The U.S. Is Reportedly Pursuing Direct Diplomacy with North Korea

November 1, 2017, 1:59 PM UTC

The United States is pursuing direct diplomacy with North Korea, according to a new Reuters report, despite U.S. president Donald Trump’s belief that it’s not worthwhile.

Until now, the U.S. limited itself to discussions about the release of American prisoners.

U.S. Secretary of State Rex Tillerson said last month that he’d pursue diplomatic efforts “until the first bomb drops.” But President Trump has not shared that view, exchanging insults with North Korean leader Kim Jong Un through various media outlets.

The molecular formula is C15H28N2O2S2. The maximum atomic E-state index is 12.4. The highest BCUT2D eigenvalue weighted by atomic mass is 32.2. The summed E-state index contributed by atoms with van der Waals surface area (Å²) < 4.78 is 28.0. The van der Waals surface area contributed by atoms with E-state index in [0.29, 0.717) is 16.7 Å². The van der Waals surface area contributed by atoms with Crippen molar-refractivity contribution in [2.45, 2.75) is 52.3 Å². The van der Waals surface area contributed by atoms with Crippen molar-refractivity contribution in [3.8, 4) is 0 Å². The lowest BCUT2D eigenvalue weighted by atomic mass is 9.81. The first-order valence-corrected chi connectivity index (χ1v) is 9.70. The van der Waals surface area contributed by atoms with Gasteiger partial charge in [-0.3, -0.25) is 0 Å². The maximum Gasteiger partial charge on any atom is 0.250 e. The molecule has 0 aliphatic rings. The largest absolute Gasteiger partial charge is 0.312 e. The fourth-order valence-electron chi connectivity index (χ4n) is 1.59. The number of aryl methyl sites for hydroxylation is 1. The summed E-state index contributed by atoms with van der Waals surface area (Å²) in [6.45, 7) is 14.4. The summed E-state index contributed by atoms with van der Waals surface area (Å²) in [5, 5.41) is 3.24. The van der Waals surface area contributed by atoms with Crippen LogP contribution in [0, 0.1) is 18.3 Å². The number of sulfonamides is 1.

In the meantime, North Korea—officially the Democratic People’s Republic of Korea, or DPRK—has continued development on nuclear and missile weapons, despite sanctions from various nations around the globe. This year the nation conducted its sixth nuclear detonation as well as test-firings of intercontinental ballistic missiles (ICBMs) that threaten to reach the U.S. mainland.

Nevertheless, recent discussions have “not been limited at all, both (in) frequency and substance,” a senior State Department official told Reuters.

China, which has long defended North Korea even as it has maintained relations with the U.S., an important trade partner, supported further discussion between the two countries.

“We encourage North Korea and the United States to carry out engagement and dialogue,” Foreign Ministry spokeswoman Hua Chunying told reporters in Beijing.